At 23:21 09/06/2004 +0900, you wrote:
>On Wednesday,  9 June 2004 at 23:02:22 +0900, Tom Copeland wrote:
>> On Wed, 2004-06-09 at 09:56, Michael Campbell wrote:
>> > On Wed, 9 Jun 2004 22:48:30 +0900, Tom Copeland <tom / infoether.com> wrote:
>> > 
>> > > > I'd be afraid to hire a code-monkey who said yes.
>> > > 
>> > > Hm.  Do you feel that there's a different calling to which a programmer
>> > > should aspire?  I mean... "architect", or some such?
>> > 
>> > Maybe not some specific calling, but one should have SOME aspiration
>> > to "move up/on" occasionally; I THINK that's what he was getting at.
>> 
>> Yup, I agree that that's what he was getting at.  But is "architect" the
>> sort of thing that one would move up to?  Or maybe "CIO" or some other
>> non-technical sort of thing?  
>> 
>> Or were you just thinking of "moving on" in the sense of moving to a
>> different type of programming - i.e., embedded vs web or some such?
>> 
>> I guess I'm just interested in exploring what folks think a programmer
>> should aspire to move on to.  
>> 
>
>At my company, we have two career tracks (called ladders):
>Technical and Managerial.
>
>You can be either an individual contributor, or a manager. :)
>Some tech people are team leads or may have direct reports,
>but they are not considered managers -- I'm not sure
>where the line is drawn.
>
>As for myself, I can't bring myself to aspire to a manager
>position yet. Maybe when I am older (like 80). There
>are some multi talented people out there, but I wonder if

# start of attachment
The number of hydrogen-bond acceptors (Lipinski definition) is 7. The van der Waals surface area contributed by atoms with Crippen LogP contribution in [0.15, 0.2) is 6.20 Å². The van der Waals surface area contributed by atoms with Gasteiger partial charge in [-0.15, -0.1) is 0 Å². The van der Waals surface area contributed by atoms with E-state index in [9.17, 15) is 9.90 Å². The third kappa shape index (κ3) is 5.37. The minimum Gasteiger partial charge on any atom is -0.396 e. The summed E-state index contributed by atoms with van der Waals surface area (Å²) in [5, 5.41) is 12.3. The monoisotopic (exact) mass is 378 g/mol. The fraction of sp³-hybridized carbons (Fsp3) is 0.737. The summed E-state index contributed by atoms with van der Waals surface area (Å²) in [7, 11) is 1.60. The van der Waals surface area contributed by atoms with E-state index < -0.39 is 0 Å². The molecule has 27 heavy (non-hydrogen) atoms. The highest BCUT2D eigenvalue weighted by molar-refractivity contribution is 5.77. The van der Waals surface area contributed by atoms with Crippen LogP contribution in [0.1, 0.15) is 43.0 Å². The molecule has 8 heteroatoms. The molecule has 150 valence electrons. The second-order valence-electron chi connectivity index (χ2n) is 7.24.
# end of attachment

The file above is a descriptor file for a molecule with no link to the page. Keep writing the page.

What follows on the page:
>a good programmer can really aspire to a managerial postion.
>
>To be a good programmer, you really have to love what you do.
>How could someone aspire to move away from something they
>really love?
>
>-- 
>Jim Freeze
>No matter what other nations may say about the United States,
>immigration is still the sincerest form of flattery. 

I started a company in 1987. I believe that by 1993 we must
have been 15 people. I was a programmer. A version 2 of our
major product was starting. A year after I realized that there
was an issue. Informal communication was not working anymore.
Bug fixing was constantly delayed. Deadlines were missed.
I then realize that there was a need for somebody to organize
thing so that the product would survive. That is when I
became a manager I guess. A few years latter I was hired as
VP Engineerer of some startup. After the Internet bubble
explosion I worked fixing my old house. Now I am back to
programming. I have always loved that. But at some point I
really felt like there was a need for a manager, I loved
the result of programming (The Product) more than my
contributions to it and I kind of put aside my programming
pleasure to help the product succeed. That worked, very
well, I don't regret it at all.

Not mentioning the fact that as VP Engineerer, I was making
more money that will ever be possible for a programmer in
my country, France. I needed that money to fix my old house.

This story may give you some ideas about why somebody would
move away from something she/he really like.

Yours,

JeanHuguesRobert



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